We should move from a planning permission-led system to a building permit-led system. Design rules should be strict, clear, but limited.
We have a habit of looking back at policy platforms pursued by previous Conservative Governments, and attempting to bring back popular policies like a poor Hollywood remake.
In the second of three articles, the Weston-super-Mare MP sets out plans on tax, housing deficits and debt to help achieve inter-generational justice.
Brexit won’t be the most important factor shaping our growth over the next decade or so, whether we leave with an agreement or without one.
The rise of social housing provided “biggest collective leap in living standards in British history”. Today, housing associations are the keepers of that legacy.
New research out today calculates that granting a piece of land planning permission for new houses makes it dramatically more valuable.
Scrap HS2. Integrate social care. Abolish NI. Reverse police cuts. Consider a new Bill of Rights. And much, much more.
As Sir Roger Scruton notes: “Architecture is a public art: whether we like it or not, we are forced to witness it.”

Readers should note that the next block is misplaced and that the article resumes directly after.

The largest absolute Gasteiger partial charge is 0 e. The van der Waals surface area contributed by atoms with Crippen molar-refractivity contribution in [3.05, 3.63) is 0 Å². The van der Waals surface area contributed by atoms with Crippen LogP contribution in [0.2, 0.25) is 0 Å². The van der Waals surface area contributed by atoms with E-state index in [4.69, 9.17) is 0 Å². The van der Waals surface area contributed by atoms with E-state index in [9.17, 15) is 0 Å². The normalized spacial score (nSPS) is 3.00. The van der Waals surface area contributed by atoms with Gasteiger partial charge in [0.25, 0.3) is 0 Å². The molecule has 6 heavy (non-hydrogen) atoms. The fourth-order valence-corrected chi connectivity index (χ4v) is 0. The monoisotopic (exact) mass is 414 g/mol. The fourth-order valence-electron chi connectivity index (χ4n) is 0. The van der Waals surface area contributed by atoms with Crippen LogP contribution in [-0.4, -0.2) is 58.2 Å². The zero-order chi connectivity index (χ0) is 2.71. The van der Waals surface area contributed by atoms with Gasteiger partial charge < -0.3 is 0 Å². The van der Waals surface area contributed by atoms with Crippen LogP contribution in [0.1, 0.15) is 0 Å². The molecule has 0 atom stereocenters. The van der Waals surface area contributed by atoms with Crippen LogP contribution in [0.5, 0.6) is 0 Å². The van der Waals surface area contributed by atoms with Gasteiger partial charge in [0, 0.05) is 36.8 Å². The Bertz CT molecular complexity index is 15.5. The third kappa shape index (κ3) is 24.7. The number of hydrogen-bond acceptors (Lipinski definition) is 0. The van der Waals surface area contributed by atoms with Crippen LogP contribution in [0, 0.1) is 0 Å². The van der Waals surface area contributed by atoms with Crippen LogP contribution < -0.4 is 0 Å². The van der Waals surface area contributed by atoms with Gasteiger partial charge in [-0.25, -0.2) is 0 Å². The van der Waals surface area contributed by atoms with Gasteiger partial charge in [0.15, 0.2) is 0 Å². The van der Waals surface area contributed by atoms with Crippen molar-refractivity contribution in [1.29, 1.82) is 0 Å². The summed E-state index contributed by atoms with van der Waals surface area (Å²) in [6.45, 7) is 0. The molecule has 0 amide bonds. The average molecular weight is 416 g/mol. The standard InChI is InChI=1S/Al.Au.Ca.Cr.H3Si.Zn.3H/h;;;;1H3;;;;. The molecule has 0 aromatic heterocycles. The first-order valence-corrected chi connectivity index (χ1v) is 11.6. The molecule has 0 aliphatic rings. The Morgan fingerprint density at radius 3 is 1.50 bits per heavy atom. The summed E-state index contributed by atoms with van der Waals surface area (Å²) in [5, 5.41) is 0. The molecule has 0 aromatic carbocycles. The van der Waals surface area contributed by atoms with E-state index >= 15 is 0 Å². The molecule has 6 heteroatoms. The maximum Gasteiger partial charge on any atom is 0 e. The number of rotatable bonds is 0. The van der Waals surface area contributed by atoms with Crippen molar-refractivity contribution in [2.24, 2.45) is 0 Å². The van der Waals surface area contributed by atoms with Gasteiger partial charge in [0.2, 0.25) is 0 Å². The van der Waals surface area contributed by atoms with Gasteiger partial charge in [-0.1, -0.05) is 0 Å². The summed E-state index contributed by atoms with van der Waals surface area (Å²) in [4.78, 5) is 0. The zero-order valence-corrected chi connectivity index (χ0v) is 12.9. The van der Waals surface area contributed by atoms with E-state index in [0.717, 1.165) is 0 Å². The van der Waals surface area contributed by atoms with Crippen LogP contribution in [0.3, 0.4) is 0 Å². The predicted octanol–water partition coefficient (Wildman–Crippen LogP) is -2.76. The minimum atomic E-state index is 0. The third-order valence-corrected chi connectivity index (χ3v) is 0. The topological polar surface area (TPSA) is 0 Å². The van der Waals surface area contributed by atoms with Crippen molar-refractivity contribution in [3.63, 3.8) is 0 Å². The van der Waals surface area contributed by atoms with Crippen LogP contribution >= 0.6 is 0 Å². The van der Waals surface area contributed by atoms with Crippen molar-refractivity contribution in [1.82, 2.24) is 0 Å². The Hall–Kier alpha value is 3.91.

Given the long lead times involved in constructing new homes, we can’t afford to let the Government’s weakness or distracted state delay us.
In other words, let us do things a bit more like everywhere else in the world and a bit more like we used to in the UK.
He wants to take people with him in his quest to hit the Government’s target. But will radical policy ideas fit with his emollient political approach?
Onward proposes helping half a million young people by lending them a deposit in the same way that government underwrites some of their mortgage costs.
And, as Boles says, we will never build the number of homes we need unless the state is building 100,000 a year.
People’s preferences are clear. But the current system insists on bringing forward designs that jar painfully with them.
In my constituency, we have a target of just over 640 homes a year. Our housing waiting list is 3,000.